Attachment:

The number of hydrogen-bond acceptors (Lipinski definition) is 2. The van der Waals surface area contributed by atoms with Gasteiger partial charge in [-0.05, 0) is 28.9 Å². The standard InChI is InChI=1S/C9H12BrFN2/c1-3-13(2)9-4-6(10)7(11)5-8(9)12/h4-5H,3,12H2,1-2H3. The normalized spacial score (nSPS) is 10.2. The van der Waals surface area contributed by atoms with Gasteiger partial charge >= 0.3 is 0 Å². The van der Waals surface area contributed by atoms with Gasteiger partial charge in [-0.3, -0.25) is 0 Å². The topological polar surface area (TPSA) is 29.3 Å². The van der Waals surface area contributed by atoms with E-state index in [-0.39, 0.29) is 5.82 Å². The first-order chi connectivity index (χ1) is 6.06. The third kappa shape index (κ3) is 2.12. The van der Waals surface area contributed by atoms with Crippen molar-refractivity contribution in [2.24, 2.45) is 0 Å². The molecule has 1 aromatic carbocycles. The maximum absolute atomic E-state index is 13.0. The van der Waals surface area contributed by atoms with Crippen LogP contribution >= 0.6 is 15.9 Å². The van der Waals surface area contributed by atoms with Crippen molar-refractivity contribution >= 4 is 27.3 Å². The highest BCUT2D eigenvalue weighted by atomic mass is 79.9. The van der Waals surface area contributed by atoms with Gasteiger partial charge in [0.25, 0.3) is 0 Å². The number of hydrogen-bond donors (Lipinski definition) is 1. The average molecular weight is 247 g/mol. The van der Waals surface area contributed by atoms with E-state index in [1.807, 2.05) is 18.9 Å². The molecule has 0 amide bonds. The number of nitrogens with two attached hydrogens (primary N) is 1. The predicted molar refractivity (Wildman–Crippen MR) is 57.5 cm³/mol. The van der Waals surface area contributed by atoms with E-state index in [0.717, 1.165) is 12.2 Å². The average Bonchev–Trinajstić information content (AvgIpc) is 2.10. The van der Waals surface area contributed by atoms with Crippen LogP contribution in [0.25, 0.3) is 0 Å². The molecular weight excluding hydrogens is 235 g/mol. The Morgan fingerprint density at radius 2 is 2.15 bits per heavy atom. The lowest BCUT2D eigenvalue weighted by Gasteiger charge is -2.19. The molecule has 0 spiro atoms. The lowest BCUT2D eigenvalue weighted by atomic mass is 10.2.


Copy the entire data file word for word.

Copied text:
The number of hydrogen-bond acceptors (Lipinski definition) is 2. The van der Waals surface area contributed by atoms with Gasteiger partial charge in [-0.05, 0) is 28.9 Å². The standard InChI is InChI=1S/C9H12BrFN2/c1-3-13(2)9-4-6(10)7(11)5-8(9)12/h4-5H,3,12H2,1-2H3. The normalized spacial score (nSPS) is 10.2. The van der Waals surface area contributed by atoms with Gasteiger partial charge >= 0.3 is 0 Å². The van der Waals surface area contributed by atoms with Gasteiger partial charge in [-0.3, -0.25) is 0 Å². The topological polar surface area (TPSA) is 29.3 Å². The van der Waals surface area contributed by atoms with E-state index in [-0.39, 0.29) is 5.82 Å². The first-order chi connectivity index (χ1) is 6.06. The third kappa shape index (κ3) is 2.12. The van der Waals surface area contributed by atoms with Crippen molar-refractivity contribution in [2.24, 2.45) is 0 Å². The molecule has 1 aromatic carbocycles. The maximum absolute atomic E-state index is 13.0. The van der Waals surface area contributed by atoms with Crippen LogP contribution >= 0.6 is 15.9 Å². The van der Waals surface area contributed by atoms with Crippen molar-refractivity contribution >= 4 is 27.3 Å². The highest BCUT2D eigenvalue weighted by atomic mass is 79.9. The van der Waals surface area contributed by atoms with Gasteiger partial charge in [0.25, 0.3) is 0 Å². The number of hydrogen-bond donors (Lipinski definition) is 1. The average molecular weight is 247 g/mol. The van der Waals surface area contributed by atoms with E-state index in [1.807, 2.05) is 18.9 Å². The molecule has 0 amide bonds. The number of nitrogens with two attached hydrogens (primary N) is 1. The predicted molar refractivity (Wildman–Crippen MR) is 57.5 cm³/mol. The van der Waals surface area contributed by atoms with E-state index in [0.717, 1.165) is 12.2 Å². The average Bonchev–Trinajstić information content (AvgIpc) is 2.10. The van der Waals surface area contributed by atoms with Crippen LogP contribution in [0.25, 0.3) is 0 Å². The molecular weight excluding hydrogens is 235 g/mol. The Morgan fingerprint density at radius 2 is 2.15 bits per heavy atom. The lowest BCUT2D eigenvalue weighted by Gasteiger charge is -2.19. The molecule has 0 spiro atoms. The lowest BCUT2D eigenvalue weighted by atomic mass is 10.2.